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The importance of automated digital onboarding during a global crisis

Insight
April 24, 2020

Operational Resilience in light of COVID-19

Crises, such as the current coronavirus pandemic, inevitably causes fragility and resilience within complex operational systems. Just as the 2008 financial crisis revealed weaknesses in the global financial system, the COVID-19 outbreak is also identifying flaws. As well as more general impacts such as hugely volatile markets and the rapid transition to remote working, financial firms are working out how to continue to serve their existing and new customers and meet their regulatory obligations amidst this severe disruption.

One of these key regulatory obligations is for banks and financial firms to truly understand who they are doing business with, in order to prevent criminals from abusing the financial system to launder money, finance terrorism or commit fraud - commonly known as Know Your Customer or KYC. Regulators, such as the European Banking Authority and law enforcement agencies have issued warnings about the increased risk of financial crime during the current crisis.

In this blog we explore how the automation of customer onboarding can help to maintain operational resilience at a time when two competing factors are putting significant pressure on financial firms’ ability to meet their KYC obligations:

  • Acceleration in the adoption of digital channels for accessing banking and other financial services due to social distancing
  • Increased financial crime risk arising from opportunistic criminals exploiting the crisis to their advantage

The challenge for financial firms will be addressing this tricky combination of pressures whilst maintaining both regulatory compliance and high levels of customer service.

COVID-19: a test of operational resilience

At the end of 2019, the UK regulators consulted with the UK financial services industry on how firms should infuse operational resilience throughout their organisations. The outlined requirements place the onus on firms to determine their important business services and ensure they can continue in the event of a disruption.  The current coronavirus crisis provides a horrifying but very real test of the existing operational resilience of the financial sector, bringing with it unprecedented levels of disruption to the normal functioning of business organisations.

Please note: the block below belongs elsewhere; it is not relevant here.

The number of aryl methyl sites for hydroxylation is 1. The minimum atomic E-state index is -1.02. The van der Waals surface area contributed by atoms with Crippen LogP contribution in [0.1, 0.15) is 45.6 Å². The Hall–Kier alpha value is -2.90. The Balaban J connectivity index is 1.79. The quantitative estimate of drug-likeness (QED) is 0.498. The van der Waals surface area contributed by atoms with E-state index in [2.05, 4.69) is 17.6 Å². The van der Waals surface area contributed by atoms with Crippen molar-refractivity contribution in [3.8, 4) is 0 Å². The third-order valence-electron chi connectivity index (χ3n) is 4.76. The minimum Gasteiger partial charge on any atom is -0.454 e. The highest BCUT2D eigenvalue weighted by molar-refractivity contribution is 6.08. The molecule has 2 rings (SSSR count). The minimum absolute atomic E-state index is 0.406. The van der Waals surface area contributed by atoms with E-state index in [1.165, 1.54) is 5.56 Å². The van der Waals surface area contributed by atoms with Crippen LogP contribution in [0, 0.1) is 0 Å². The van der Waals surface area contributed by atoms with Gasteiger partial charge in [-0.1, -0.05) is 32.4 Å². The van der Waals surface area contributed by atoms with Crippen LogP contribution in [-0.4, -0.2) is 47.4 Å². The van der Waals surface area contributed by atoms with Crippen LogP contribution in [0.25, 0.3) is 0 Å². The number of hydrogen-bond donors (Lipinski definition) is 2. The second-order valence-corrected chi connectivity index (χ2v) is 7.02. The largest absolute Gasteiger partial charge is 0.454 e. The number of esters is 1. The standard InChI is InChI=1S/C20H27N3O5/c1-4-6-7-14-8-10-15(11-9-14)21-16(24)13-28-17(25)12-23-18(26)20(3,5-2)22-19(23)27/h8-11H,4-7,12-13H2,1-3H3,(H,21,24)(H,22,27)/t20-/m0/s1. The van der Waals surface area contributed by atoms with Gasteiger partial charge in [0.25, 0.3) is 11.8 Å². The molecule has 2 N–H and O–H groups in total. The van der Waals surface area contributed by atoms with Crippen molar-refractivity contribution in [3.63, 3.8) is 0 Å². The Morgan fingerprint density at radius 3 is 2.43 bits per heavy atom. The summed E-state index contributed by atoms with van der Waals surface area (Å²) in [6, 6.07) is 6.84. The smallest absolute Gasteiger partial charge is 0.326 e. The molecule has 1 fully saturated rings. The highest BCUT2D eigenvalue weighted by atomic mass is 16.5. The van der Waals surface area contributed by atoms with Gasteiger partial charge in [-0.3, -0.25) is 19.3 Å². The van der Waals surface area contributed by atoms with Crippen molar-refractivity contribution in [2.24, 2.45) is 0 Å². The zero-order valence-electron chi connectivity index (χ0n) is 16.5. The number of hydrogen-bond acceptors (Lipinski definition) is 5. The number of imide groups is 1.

Operational Resilience

Financial firms have had to enact their business continuity plans, moving staff to remote working whilst at the same time ensuring they can operate in their role as ‘systemic stabilizers’ to their customers, employees and the real economy.

This stabilizing function is even more critical than normal as banks are central to the dissemination of the emergency funding provided by states to support businesses and the economy. For example, the UK Government announced Coronavirus Business Interruption Loans, a scheme managed by the British Business Bank via a number of accredited financial institutions. The ability to apply for such loans requires normal account opening procedures to be in place, and at a time where access to funds can make the difference between the survival or not of a business, being able to onboard customers in a seamless and automated manner is more vital than ever.

Acceleration in the adoption of digital channels

As Sandy Shen, SeniorDirector Analyst at Gartner says, this crisis is ‘a wake-up call for organisations that have placed too much focus on daily operational needs at the expense of investing in digital business and long-term resilience’.With the necessity of social distancing, more and more people are switching to digital channels to manage their money, with new groups of customers switching to digital banking for the first time. 

Digital Channels

Regulators, such as FATF (The Financial Action Task Force) and the HKMA (Hong Kong Monetary Authority), are encouraging banks to move to remote customer account opening and onboarding whilst at the same time emphasising the importance of remaining vigilant to financial crime risks. Banks - both incumbents and challengers - are already aware that the success of digital adoption depends on a seamless customer experience but this should not be allowed to compromise the compliance obligations that financial firms have with respect to anti-money laundering. Banks have to balance speedy and efficient customer onboarding and customer due diligence and the increase in customer volumes using digital channels make this even more of a priority - and a challenge.